This parable gives a good picture of 1 Corinthians 12. Both fellowship and ministries are divided because believers have a wrong estimate of their gifts and place in the body of Christ. Many people think that only they have the whole truth, when all they have is a fragment. The following parable is worthy of your time.
Button, Button, Who’s Got The Button?
A solemn assembly was called. Apostles and prophets gathered to sit in conference with one another. Chairs were circled, so no one man would sit at the head. As each man took his seat, an unusual silence filled the room. The men sat staring at one another, almost forgetting the reason they had assembled, not one man wanting to speak. Out of the unusual silence a Voice spoke and asked, “Button, button, who has the button?” As if well-rehearsed, the men jumped to their feet and shouted in chorus, “I’ve got the Button! I’ve got the Button!” Each man raised his arms in the air with closed hands to show the Voice, and then one another, that they indeed were holding the button. Their voices roared, as if trying to drown out one another, shouting with great apostolic and prophetic confidence. “Yes, I’ve got the Button! I’ve got the Button!”
Their voices were hoarse from shouting, the roar subsided, and all responses stopped. And again the unusual silence filled the room, each man still standing with arm raised and hand closed. Slowly, their arms began to drop and each man opened his hand and stared into his palm. The Button was not found in any one hand. But, there was something in each man’s hand… a small piece of the Button. Every man standing in the room was holding a button fragment. Not all of the fragments were the same size or shape. Some were larger, some smaller, some were round and smooth, some oblong and jagged, but each man held some part of the Button.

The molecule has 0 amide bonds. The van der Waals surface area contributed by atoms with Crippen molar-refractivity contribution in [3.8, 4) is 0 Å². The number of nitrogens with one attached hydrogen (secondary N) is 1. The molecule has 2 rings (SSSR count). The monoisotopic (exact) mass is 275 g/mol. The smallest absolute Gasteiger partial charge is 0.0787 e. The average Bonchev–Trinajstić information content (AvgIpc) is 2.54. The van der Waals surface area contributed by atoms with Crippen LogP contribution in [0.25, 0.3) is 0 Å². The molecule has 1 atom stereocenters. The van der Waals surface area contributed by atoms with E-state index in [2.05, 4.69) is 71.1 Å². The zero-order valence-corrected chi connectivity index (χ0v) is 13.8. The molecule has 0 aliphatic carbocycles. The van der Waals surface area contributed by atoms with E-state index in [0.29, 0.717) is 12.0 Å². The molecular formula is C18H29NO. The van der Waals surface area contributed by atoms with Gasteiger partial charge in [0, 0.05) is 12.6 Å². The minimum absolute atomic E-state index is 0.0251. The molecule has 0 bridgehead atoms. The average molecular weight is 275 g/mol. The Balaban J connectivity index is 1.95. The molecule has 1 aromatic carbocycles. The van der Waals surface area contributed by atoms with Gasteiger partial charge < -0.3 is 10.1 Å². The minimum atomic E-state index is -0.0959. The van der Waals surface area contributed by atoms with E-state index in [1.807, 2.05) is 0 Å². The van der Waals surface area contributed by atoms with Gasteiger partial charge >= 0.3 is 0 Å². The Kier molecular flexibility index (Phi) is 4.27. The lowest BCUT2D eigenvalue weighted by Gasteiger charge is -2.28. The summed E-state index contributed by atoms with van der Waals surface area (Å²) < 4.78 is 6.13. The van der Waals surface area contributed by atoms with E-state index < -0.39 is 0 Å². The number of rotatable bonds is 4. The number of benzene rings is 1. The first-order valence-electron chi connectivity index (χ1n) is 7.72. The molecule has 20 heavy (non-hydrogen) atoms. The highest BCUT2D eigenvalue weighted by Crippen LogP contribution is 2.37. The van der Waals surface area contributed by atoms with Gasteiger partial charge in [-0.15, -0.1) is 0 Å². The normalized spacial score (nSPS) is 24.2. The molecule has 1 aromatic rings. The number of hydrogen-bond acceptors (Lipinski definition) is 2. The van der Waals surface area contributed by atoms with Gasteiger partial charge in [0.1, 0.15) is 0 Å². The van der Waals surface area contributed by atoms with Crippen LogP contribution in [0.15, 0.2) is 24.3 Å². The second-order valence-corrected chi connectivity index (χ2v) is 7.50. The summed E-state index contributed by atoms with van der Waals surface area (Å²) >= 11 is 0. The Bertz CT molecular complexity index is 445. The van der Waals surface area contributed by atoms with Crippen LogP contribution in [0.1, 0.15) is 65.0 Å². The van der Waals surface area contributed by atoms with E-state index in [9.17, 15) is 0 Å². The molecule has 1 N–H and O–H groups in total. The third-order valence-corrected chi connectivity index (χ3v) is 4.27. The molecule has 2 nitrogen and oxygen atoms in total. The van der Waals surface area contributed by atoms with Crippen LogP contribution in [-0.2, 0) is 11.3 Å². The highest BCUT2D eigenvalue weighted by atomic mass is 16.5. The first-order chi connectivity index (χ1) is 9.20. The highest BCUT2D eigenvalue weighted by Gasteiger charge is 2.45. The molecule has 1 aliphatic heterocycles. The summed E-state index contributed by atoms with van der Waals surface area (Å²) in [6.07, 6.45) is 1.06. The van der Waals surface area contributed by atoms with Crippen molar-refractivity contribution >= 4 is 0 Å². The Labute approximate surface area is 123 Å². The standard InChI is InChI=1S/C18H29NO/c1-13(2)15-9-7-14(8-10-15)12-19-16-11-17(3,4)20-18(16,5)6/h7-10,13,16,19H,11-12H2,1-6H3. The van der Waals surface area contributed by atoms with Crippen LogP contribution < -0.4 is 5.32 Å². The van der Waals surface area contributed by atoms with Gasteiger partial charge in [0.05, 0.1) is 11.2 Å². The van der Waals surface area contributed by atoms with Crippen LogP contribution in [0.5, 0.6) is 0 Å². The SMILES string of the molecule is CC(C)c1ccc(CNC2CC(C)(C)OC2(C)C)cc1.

Again the Voice broke the unusual silence and asked, “Button, button, who has the Button?” This time there was no quick answer. The men stood silent, no longer examining their own button fragment or the fragment of their neighbor. With their heads lowered, arms hanging limp at their sides, all boasting stopped. They stood dumfounded in the unusual silence. Finally, one man confessed in a broken voice, “I don’t have the Button…” And another whispered, “I don’t have the Button…” And another, with a deep sigh, “I don’t have the Button…” This time the response was personal, quiet, and remorseful, as every man admitted to himself, to the Voice, and to his peers, “I don’t have the Button.”
Once again, the unusual silence filled the room. Moments passed into eternity. And again the Voice broke the unusual silence. “I gave you bits and pieces, but you assumed you possessed the Whole. I sought to increase and shape those pieces, but you refused to open your hand. I desired to enlarge your fragments and mold them with other fragments, but you refused to let go. My gift you made into your possession. My generosity you turned into exclusiveness. My revelation has become your prejudice. You speak of unity, yet build invisible barriers between yourselves with your boasting, “I’ve got the Button.” As you see, all you really have is a fragment. And you are protecting, exalting, and defending your fragment as if it were the Whole. My sons, you have not yet seen the Whole!”
No longer were men standing; they were on their faces. The Button fragments had slipped from their hands and lay scattered around the floor. Their hands were empty. Their self-confident hearts were broken and their proud spirits softened. For the third time the Voice asked, “Button, button, who has the Button?” Through tears of contrition came the gentle reply, “Lord, You have the Button!”
Pastor George Belobaba
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